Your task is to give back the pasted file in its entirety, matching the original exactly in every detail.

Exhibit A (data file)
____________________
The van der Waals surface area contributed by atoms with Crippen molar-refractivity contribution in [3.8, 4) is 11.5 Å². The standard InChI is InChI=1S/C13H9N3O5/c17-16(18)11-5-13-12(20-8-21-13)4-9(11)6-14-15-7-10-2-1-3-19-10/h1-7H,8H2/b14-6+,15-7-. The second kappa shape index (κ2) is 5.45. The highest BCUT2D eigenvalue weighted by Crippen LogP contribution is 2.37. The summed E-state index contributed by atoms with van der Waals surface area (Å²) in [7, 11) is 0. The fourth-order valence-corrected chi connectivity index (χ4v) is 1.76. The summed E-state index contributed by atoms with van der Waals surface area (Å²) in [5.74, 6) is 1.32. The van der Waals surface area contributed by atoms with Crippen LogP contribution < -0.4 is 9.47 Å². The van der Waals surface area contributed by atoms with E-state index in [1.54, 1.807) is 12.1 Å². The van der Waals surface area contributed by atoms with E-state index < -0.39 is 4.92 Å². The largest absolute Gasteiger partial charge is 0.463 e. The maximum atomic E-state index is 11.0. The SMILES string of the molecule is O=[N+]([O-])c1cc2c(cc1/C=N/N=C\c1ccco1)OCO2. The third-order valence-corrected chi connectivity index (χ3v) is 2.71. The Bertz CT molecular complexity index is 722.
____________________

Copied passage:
The van der Waals surface area contributed by atoms with Crippen molar-refractivity contribution in [3.8, 4) is 11.5 Å². The standard InChI is InChI=1S/C13H9N3O5/c17-16(18)11-5-13-12(20-8-21-13)4-9(11)6-14-15-7-10-2-1-3-19-10/h1-7H,8H2/b14-6+,15-7-. The second kappa shape index (κ2) is 5.45. The highest BCUT2D eigenvalue weighted by Crippen LogP contribution is 2.37. The summed E-state index contributed by atoms with van der Waals surface area (Å²) in [7, 11) is 0. The fourth-order valence-corrected chi connectivity index (χ4v) is 1.76. The summed E-state index contributed by atoms with van der Waals surface area (Å²) in [5.74, 6) is 1.32. The van der Waals surface area contributed by atoms with Crippen LogP contribution < -0.4 is 9.47 Å². The van der Waals surface area contributed by atoms with E-state index in [1.54, 1.807) is 12.1 Å². The van der Waals surface area contributed by atoms with E-state index < -0.39 is 4.92 Å². The largest absolute Gasteiger partial charge is 0.463 e. The maximum atomic E-state index is 11.0. The SMILES string of the molecule is O=[N+]([O-])c1cc2c(cc1/C=N/N=C\c1ccco1)OCO2. The third-order valence-corrected chi connectivity index (χ3v) is 2.71. The Bertz CT molecular complexity index is 722.